Alumni profile: Sierra Katow, A.B. ’16
Approaching the writer’s room as a computer scientist
Engineering courses teach more than facts and technical skills. Students also are exposed to a mentality: a structured, sequential approach that equips engineers with the critical thinking skills required to address a challenge.
Sierra Katow (A.B. ’16), a television writer, actor and stand-up comic in Los Angeles, uses the problem-solving approach she learned as a computer science concentrator at the Harvard John A. Paulson School of Engineering and Applied Sciences (SEAS) to help her every day in the writer’s room.
“The way that I speak about writing, I’m always trying to figure out what the problem we’re trying to solve is,” Katow said. “Then maybe I can pitch the joke that will actually be the puzzle piece that fits into the script, satisfies the problem and is funny.”
Katow developed an interest in both coding and stand-up comedy as a high-school student growing up outside of LA. She started going to open-mic nights when she was 16 years old, and the chance to be near Boston’s comedy scene was one reason she chose to attend Harvard.
She continued developing as a comic while studying CS at SEAS. She was co-president of the Harvard College Stand Up Comedy Society, vice president of the Harvard Lampoon, and performed stand up on and around campus.
“The tough thing about Harvard is that it’s a lot of really talented, really smart people, and it’s hard to keep up or feel like you’re doing anything right,” she said. “The interesting thing about comedy was that I really drilled into this niche that I felt I was good at, and I felt I could offer to my community of classmates.”
Studying computer science led Katow to a number of tech internships.. She worked as a fullstack engineer intern at both Myspace and mobile app company WhipClip, as well as a design and front-end engineer intern at music and entertainment news outlet SpinMedia.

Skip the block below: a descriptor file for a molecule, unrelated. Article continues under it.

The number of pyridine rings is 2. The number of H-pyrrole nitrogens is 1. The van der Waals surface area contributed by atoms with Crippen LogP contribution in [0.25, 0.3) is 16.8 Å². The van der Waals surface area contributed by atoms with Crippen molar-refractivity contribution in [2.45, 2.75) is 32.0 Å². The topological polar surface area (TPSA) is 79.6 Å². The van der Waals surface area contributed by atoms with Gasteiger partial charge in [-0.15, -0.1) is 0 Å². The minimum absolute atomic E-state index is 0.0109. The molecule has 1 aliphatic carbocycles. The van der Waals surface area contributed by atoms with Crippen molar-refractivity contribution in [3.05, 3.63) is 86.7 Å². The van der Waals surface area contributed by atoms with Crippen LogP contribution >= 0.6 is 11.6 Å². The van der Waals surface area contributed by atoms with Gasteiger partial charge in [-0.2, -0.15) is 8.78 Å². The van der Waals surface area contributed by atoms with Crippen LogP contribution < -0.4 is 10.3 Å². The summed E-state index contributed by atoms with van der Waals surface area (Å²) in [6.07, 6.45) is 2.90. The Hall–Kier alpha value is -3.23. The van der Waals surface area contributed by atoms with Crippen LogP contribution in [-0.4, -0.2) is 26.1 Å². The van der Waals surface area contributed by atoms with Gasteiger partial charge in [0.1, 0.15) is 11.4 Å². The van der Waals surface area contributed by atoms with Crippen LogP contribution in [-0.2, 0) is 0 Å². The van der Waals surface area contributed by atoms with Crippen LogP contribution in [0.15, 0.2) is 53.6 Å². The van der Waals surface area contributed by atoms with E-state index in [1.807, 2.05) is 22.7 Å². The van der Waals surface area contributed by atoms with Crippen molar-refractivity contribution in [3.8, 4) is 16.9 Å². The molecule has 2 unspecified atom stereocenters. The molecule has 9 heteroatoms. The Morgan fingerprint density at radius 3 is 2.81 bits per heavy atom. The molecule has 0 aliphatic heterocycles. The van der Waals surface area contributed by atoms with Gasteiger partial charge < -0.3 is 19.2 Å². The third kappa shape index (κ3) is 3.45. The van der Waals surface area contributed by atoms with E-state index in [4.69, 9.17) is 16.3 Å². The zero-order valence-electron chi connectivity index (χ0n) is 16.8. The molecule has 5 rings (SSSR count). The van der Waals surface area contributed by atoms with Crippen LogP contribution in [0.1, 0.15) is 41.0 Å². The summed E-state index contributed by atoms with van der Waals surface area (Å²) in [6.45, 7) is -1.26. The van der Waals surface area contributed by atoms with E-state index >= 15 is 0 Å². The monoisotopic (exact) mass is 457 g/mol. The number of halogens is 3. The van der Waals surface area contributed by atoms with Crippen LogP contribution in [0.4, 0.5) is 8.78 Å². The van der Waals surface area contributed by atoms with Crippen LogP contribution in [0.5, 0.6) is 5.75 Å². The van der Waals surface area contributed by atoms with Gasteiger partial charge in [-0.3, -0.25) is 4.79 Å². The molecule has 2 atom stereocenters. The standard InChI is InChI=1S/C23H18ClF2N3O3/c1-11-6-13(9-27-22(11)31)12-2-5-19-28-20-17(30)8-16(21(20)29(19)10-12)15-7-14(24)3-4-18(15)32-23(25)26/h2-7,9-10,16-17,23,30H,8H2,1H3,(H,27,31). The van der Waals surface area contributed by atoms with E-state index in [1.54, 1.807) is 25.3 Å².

Katow knew she wanted to pursue a career in comedy, but making it in Hollywood is never guaranteed. Computer science provided her a means to support herself as a freelance coder, to have a place to live and pay her bills while performing at clubs.
Computer science also became a mental release for Katow. She was a CS student who did comedy as an extracurricular activity at Harvard, but once comedy became her job, CS became the hobby.
“What was fun about having the freelance coding thing was that it was a different part of my brain,” Katow said. “I wasn’t doing anything complicated in the coding sphere, so finishing these pretty doable tasks made me feel like I accomplished something that day. If things weren’t happening in the comedy realm, if I didn’t get that audition or I didn’t have a good set that night, it was a good way to balance the challenges.”
Katow made several television appearances as a comic while at SEAS, including on an episode of “Last Call with Carson Daly” and “Last Comic Standing” in 2015.
She got her first break in Hollywood post-graduation when she landed a writer’s assistant gig with “Take My Wife,” a comedy series that aired on the Seeso streaming service in 2018.
“I didn’t feel like a writer when I entered the writer’s room,” she said. “I was a comedian, but coming from the work perspective that I was used to interning at tech companies.”
Katow’s career has continued to grow since then. She had a recurring acting role on “The Sex Lives of College Girls,” a 2021 HBO series, and her writing credits include “Earth to Ned” on Disney+ and an upcoming untitled animated project at Netflix.
Wherever her career takes her next, she’ll use the knowledge and mentality she learned studying computer science at SEAS.
Matt Goisman | email@example.com